In a turnabout forced by pressure from HP e3000 users, HP is considering letting users migrate from the proprietary MPE operating system and applications to a newer hardware platform - its mid-range Unix server line, the HP 9000.
HP stopped selling new e3000s last autumn, and rejected the option of offering users the means to run MPE on the HP 9000. Last month, there were calls for HP to turn it open-source rather than simply let it die.
Making its proprietary code publicly available was clearly not what the company wanted and in a recent letter to the OpenMPE user advocacy group, the company said "after listening to the input provided by the OpenMPE Board, we have reopened the subject" of migration to HP 9000. It promised an update in June, but not necessarily a final decision.
HP admitted there are few technical obstacles to the move. Running e3000-based software on the HP 9000 is possible because the two systems share a similar architecture and use PA-RISC processors, said David Wilde, HP's e3000 business manager. But that conversion ability doesn't necessarily apply to every generation of the HP 9000 system. Differences in firmware and various components may make it impossible in some cases. "It is something we are investigating," he said.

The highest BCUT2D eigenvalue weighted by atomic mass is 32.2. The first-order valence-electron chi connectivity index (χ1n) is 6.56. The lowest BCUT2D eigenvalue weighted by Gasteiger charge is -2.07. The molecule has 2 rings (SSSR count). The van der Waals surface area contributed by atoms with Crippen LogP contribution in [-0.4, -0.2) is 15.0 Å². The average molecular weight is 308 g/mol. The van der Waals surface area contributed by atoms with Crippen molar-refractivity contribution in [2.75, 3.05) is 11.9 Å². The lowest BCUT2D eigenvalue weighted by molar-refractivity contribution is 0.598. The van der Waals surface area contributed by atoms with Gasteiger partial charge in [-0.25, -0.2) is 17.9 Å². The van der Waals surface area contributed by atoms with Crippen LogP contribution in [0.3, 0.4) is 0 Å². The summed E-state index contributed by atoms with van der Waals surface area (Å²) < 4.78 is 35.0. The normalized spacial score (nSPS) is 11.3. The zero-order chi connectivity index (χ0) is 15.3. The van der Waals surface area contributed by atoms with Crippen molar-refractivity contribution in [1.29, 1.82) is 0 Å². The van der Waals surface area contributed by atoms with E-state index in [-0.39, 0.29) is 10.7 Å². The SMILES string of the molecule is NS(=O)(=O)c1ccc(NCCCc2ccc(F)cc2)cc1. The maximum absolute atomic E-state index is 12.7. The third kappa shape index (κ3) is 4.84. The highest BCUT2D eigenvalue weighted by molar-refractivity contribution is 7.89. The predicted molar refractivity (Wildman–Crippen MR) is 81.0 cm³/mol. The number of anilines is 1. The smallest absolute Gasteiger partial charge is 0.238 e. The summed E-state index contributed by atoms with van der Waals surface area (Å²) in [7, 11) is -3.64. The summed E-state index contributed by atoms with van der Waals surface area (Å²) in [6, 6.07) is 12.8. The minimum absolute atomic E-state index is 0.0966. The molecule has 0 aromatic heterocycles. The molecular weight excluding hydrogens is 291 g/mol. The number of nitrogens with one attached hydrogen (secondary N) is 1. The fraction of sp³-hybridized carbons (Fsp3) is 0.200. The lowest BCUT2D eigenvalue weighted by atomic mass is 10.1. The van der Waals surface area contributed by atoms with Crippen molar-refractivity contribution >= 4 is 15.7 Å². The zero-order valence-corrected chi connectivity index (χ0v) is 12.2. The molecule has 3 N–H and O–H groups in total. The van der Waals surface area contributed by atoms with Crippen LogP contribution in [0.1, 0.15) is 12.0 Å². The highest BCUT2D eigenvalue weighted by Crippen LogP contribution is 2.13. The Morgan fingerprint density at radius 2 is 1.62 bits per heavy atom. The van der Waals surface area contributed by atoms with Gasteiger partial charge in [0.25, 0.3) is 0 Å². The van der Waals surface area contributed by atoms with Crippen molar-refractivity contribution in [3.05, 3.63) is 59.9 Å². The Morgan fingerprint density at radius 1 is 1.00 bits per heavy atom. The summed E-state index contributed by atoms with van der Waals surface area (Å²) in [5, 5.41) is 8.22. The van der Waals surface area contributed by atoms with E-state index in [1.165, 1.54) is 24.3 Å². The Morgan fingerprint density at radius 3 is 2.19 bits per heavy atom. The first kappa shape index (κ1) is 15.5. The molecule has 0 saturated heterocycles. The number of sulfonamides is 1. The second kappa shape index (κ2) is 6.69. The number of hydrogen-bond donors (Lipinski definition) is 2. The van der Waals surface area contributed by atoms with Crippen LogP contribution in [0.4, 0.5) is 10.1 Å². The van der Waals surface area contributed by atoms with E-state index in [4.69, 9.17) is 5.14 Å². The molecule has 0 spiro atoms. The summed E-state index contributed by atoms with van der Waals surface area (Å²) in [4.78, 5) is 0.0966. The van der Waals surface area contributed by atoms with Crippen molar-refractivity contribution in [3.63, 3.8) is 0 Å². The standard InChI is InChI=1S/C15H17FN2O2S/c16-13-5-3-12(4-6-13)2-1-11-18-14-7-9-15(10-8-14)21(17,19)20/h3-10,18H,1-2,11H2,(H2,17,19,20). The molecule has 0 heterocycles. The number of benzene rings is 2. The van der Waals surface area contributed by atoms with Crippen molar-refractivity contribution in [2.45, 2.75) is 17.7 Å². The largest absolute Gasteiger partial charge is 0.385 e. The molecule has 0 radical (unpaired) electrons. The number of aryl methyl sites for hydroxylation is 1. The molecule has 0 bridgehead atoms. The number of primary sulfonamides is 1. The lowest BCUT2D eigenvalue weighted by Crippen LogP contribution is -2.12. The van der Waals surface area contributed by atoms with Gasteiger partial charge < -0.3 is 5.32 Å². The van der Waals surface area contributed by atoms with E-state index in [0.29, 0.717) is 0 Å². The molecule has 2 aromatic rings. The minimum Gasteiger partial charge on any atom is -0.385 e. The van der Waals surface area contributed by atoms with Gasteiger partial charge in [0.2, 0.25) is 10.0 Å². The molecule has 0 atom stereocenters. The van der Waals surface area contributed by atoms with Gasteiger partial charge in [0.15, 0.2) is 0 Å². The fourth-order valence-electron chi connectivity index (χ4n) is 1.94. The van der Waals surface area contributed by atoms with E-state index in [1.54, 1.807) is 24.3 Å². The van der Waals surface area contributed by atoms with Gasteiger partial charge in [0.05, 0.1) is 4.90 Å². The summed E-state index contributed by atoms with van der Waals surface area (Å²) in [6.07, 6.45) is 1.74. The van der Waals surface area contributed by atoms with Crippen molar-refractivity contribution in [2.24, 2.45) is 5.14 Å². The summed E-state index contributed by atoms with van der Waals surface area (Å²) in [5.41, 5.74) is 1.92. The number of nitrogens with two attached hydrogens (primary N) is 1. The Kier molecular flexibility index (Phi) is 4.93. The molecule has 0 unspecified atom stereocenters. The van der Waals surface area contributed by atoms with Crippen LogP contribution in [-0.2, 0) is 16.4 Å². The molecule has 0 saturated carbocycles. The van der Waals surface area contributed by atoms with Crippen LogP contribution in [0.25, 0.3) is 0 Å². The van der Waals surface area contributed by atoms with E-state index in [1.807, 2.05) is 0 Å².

The ability to move the MPE operating system to the HP 9000 would give e3000 users "a surplus of hardware" for keeping the e3000 alive after HP ends its support in 2006, said Ron Honer, a legacy systems supervisor and OpenMPE board member, adding that, it's a good sign that HP is continuing to discuss these issues. It's better than silence. I don't think they really understood the backlash they were going to get by announcing the end of MPE. I don't think HP really understood what they were going up against."
Users, who are feeling increasing pressure to make migration decisions as the deadline draws closer, have been pushing HP to decide this year whether it will release the source code. The e3000 user community is very active, and mailing lists receive a lot of traffic. Members are pushing for ways to extend the usefulness of the e3000, as well as minimise the risk involved with "homesteading" - running the system beyond 2006 - are pushing HP to provide definitive answers. And, in a recent survey by HP user group Interex, respondents said a decision on third-party source-code custody is their top priority this year.
However, HP in its letter said no decision on the source-code issue will be made until the second half of 2005. The company cited a list of reasons, including "significant planning and investigation" involving a range of technical, legal and business factors.
That's an unpopular position and one that "plants the seed in people's minds that they are just stringing us along," said e3000 consultant John Burke, also a board member of OpenMPE.